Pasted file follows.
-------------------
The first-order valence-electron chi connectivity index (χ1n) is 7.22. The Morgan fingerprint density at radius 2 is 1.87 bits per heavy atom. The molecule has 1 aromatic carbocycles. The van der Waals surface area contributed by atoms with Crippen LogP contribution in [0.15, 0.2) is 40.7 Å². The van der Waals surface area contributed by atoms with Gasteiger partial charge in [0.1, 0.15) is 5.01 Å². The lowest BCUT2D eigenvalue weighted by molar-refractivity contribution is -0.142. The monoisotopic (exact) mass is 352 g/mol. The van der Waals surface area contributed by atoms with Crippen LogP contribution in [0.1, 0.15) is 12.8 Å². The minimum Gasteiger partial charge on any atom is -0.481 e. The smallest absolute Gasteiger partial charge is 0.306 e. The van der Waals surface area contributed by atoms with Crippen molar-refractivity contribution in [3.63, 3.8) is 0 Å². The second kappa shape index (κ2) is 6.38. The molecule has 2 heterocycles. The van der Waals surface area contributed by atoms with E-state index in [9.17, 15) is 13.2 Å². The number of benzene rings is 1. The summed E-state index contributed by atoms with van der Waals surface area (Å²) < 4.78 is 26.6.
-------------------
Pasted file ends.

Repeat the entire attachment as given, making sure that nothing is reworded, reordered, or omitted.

The first-order valence-electron chi connectivity index (χ1n) is 7.22. The Morgan fingerprint density at radius 2 is 1.87 bits per heavy atom. The molecule has 1 aromatic carbocycles. The van der Waals surface area contributed by atoms with Crippen LogP contribution in [0.15, 0.2) is 40.7 Å². The van der Waals surface area contributed by atoms with Gasteiger partial charge in [0.1, 0.15) is 5.01 Å². The lowest BCUT2D eigenvalue weighted by molar-refractivity contribution is -0.142. The monoisotopic (exact) mass is 352 g/mol. The van der Waals surface area contributed by atoms with Crippen LogP contribution in [0.1, 0.15) is 12.8 Å². The minimum Gasteiger partial charge on any atom is -0.481 e. The smallest absolute Gasteiger partial charge is 0.306 e. The van der Waals surface area contributed by atoms with Crippen molar-refractivity contribution in [3.63, 3.8) is 0 Å². The second kappa shape index (κ2) is 6.38. The molecule has 2 heterocycles. The van der Waals surface area contributed by atoms with E-state index in [9.17, 15) is 13.2 Å². The number of benzene rings is 1. The summed E-state index contributed by atoms with van der Waals surface area (Å²) < 4.78 is 26.6.